Iranians on edge as leaders say 'Tel Aviv is our battleground'

Iranians on edge as leaders say 'Tel Aviv is our battleground'

Tehran is tense, two days after Iran's unprecedented direct attack on Israel.

Worried about war and its impact on Iran's already flailing economy, a significant proportion of Iranians oppose what they see as the reckless adventurism of the country's elite Islamic Revolutionary Guards Corps (IRGC), which fired more than 300 drones and missiles on Saturday night.

In a letter sent to BBC Persian, a long list of Iranian activists both inside the country and abroad criticised Iran's and Israel's actions and saying "No to warmongering!"

Many Iranians also see the Iran-Israel confrontation now emerging from the shadows as being orchestrated by the Iranian government rather than reflective of the will of the Iranian people.

This perception is underscored by a heavy police presence on the streets of Tehran - ostensibly about enforcing strict Islamic dress codes requiring women to cover their hair but which many suspect is mainly about crushing any possible protests.

Some decision-makers fear that if Iranian security forces and the IRGC's command centres are hit in a war with Israel and the US, this could reignite nationwide protests that erupted in 2022 after the death of a young woman in police custody.

Some graffiti has appeared on walls in Iranian cities - "Israel, strike the supreme leader's [Ayatollah Ali Khamenei's] house," reads one. "Israel hit them, they lack the courage to retaliate," read another.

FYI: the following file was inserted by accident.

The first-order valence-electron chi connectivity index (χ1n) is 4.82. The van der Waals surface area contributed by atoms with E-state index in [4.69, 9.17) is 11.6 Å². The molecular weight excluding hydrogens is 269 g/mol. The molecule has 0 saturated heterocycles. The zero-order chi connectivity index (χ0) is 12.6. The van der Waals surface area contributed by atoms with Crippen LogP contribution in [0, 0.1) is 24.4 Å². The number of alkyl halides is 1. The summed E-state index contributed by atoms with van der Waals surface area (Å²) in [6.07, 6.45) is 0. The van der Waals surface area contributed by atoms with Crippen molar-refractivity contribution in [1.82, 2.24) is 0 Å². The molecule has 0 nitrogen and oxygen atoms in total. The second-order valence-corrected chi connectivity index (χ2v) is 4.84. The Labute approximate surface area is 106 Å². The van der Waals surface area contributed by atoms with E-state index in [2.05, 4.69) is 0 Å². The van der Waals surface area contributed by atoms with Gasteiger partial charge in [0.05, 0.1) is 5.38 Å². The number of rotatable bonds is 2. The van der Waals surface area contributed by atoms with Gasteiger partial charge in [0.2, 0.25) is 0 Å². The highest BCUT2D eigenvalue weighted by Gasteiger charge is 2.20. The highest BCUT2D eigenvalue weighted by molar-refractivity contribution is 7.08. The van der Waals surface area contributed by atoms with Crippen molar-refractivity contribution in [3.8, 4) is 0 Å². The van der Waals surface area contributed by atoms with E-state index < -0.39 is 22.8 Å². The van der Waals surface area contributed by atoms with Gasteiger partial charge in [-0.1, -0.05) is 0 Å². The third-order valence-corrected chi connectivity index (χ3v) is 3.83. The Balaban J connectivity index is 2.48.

The government has its own billboards - "Tel Aviv is our battleground, not Tehran," reads one.

Immediately after the IRGC attack, supporters of the Islamic Republic celebrated and a banner warning Israelis that "the next slap will be fiercer" was hung from a building in Tehran.

"I believe it was the right decision to attack Israel to prevent further killings of Iranian commanders in Syria and elsewhere," one woman said in a voice message sent to BBC Persian.

But another said: "Iranians themselves are in a state of war with the current regime. We harbour no animosity towards any nation, including Israel."

Meanwhile a woman said she was concerned about a wider war. Such fears appeared to prompt people to scramble to stock up on essentials like food and fuel, with pictures showing queues forming outside petrol stations in Tehran and supermarkets inundated with shoppers.

With the official inflation rate standing at just over 40% and tens of millions of people struggling with the cost of living, a military confrontation with Israel was the last thing most Iranians wanted.

The value of the Iranian rial, already at a historic low, declined further against the US dollar following Israel's attack on the Iranian consulate in Syria.

Many worry that, sooner or later, the military escalations will hike the prices of many goods, from mobile phones to home appliances and many foodstuffs.

source: BBC

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